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washingtonpost.com: Staff Finds White House in the Technological Dark Ages (Post, Jan. 22)

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Minneapolis, Minn.: Hello over there,

Just curious. Do you know who the two negative votes came from on Clinton's SOS confirmation. Thanks.

Lois Romano: David Vitter and Jim DeMint

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Silver Spring, Md.: Thanks very much to you and Dana Priest for anchoring the Post's streaming video coverage of the inauguration. It was a refreshing change from the network and cable channels' coverage.

Lois Romano: Thank you for saying. We had fun.

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They didn't even let him get past the oath:: Some guys in my office are talking about how Obama screwed up the oath, how the "liberal press" are blaming it on Roberts, how Obama flubbed it and Roberts had to correct him... blah blah. Any talk of 'No-It-Was-Obama's-fault' in the media or talk radio that you've heard?

Lois Romano: I only saw one blog that blamed Obama ( which is not to say there are not many)

Anyone who looks at the replay knows that Roberts messed up first.

Obama pointedly stopped to let Roberts correct himself.

After that, it just got confusing.

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St. Paul, Minn.: Hi Lois -- Thanks for taking questions today, and thanks for your very good live coverage on Tuesday. How long do you think the oath do-over debacle will continue to get attention? I'm sure there are will always be that small group of folks who question the legitimacy of Obama's election, just as there were with Bush, but I'm worried this is just going to give them more ammunition for more nutty theories making their way into the blogosphere. Given the gravity of the nation's problems, the last thing we need is another distraction.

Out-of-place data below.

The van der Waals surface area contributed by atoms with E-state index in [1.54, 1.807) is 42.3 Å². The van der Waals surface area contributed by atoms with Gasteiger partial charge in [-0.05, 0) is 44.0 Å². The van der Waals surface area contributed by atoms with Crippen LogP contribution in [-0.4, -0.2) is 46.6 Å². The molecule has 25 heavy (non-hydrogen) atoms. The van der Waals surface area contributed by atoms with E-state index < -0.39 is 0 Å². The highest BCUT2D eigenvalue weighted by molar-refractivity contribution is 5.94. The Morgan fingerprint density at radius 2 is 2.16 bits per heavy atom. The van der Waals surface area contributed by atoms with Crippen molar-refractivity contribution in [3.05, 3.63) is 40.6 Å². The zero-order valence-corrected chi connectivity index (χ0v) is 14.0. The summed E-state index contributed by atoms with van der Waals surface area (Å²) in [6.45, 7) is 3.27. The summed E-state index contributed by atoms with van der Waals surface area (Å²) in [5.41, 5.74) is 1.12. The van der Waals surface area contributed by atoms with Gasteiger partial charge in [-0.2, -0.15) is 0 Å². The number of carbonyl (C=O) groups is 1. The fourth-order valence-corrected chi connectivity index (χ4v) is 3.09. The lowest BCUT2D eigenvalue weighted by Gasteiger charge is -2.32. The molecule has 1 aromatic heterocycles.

washingtonpost.com: Obama Sworn In Again, With Right Words (Post, Jan. 22)

Lois Romano: Its over. That's why they did it again yesterday.

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Now that Kennedy is out of the running . . .: What is your gut feeling on who will be nominated? Is Cuomo out due to the governor's announced desire to replace Clinton with a woman?

Lois Romano: Its been pretty hard to read the tea leaves on this because there are so many agendas. Cuomo is far from out-- he seems to be the choice of the people of new York according to polls- so the governor cant ignore that. I would say he's the front-runner.

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Sewickley, Pa.: Can you imagine the howling if a Democratic Chief Justice had messed up the oath of a Republican President? I know it's small and a little petty, but I really really feel like Chief Justice Roberts robbed millions if not billions of people here and abroad of a moment that should have been wonderful. Instead it was an idiotic stumble.

Lois Romano: and that's all it is- a stumble. Obama is president.

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Oakland, Calif.: Ms. Romano, thanks for holding forth. What's your best guess -- with the clear understanding it's a guess -- as to whether President Obama will truly be able to usher in a new era in Washington of bipartisan approaches to pressing national problems? Is it naive to believe it's possible after the record of the past 16 years?

Lois Romano: Yes, it would be a guess. Every president has vowed to bring change to Washington and to the highly politicized process of governing. But speaking as someone who has lived and worked in Washington for awhile, there was a time when we saw a far more collegial relationships between the parties. Former Liberal House Speaker Tip O'Neill was one of the first people to rush to Ronald Reagan's hospital side when he was shot in 1981. My view is that it cant get much worse than it is today. Obama comes to office as a popular president and, at least for a while, republicans will step lightly in challenging him lest the American people will lose patience. That being said, the new president has a narrow window to show what he can do.